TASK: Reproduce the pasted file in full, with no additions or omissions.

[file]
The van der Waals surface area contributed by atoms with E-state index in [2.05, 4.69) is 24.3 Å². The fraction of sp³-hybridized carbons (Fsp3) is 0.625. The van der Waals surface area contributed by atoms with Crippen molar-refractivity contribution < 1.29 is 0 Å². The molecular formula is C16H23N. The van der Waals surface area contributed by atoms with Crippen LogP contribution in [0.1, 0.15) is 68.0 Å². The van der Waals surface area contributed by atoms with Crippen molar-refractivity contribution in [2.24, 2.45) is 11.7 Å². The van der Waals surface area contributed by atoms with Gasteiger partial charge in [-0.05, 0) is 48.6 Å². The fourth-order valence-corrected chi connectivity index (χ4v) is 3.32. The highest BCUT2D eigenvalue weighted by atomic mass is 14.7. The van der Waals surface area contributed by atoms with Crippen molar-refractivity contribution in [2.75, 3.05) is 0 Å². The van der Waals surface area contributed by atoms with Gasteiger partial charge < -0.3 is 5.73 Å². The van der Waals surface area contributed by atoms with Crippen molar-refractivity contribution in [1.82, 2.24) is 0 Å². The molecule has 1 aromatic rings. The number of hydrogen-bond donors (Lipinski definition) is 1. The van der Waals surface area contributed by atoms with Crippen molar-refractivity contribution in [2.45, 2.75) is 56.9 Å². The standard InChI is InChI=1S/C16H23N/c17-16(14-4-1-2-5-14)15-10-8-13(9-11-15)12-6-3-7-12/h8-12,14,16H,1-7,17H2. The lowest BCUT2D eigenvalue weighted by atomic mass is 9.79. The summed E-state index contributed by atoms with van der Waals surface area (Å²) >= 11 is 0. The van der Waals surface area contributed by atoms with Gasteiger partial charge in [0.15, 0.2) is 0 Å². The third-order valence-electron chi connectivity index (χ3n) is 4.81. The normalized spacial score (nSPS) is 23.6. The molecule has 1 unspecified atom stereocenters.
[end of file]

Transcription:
The van der Waals surface area contributed by atoms with E-state index in [2.05, 4.69) is 24.3 Å². The fraction of sp³-hybridized carbons (Fsp3) is 0.625. The van der Waals surface area contributed by atoms with Crippen molar-refractivity contribution < 1.29 is 0 Å². The molecular formula is C16H23N. The van der Waals surface area contributed by atoms with Crippen LogP contribution in [0.1, 0.15) is 68.0 Å². The van der Waals surface area contributed by atoms with Crippen molar-refractivity contribution in [2.24, 2.45) is 11.7 Å². The van der Waals surface area contributed by atoms with Gasteiger partial charge in [-0.05, 0) is 48.6 Å². The fourth-order valence-corrected chi connectivity index (χ4v) is 3.32. The highest BCUT2D eigenvalue weighted by atomic mass is 14.7. The van der Waals surface area contributed by atoms with Crippen molar-refractivity contribution in [2.75, 3.05) is 0 Å². The van der Waals surface area contributed by atoms with Gasteiger partial charge < -0.3 is 5.73 Å². The van der Waals surface area contributed by atoms with Crippen molar-refractivity contribution in [1.82, 2.24) is 0 Å². The molecule has 1 aromatic rings. The number of hydrogen-bond donors (Lipinski definition) is 1. The van der Waals surface area contributed by atoms with Crippen molar-refractivity contribution in [2.45, 2.75) is 56.9 Å². The standard InChI is InChI=1S/C16H23N/c17-16(14-4-1-2-5-14)15-10-8-13(9-11-15)12-6-3-7-12/h8-12,14,16H,1-7,17H2. The lowest BCUT2D eigenvalue weighted by atomic mass is 9.79. The summed E-state index contributed by atoms with van der Waals surface area (Å²) >= 11 is 0. The van der Waals surface area contributed by atoms with Gasteiger partial charge in [0.15, 0.2) is 0 Å². The third-order valence-electron chi connectivity index (χ3n) is 4.81. The normalized spacial score (nSPS) is 23.6. The molecule has 1 unspecified atom stereocenters.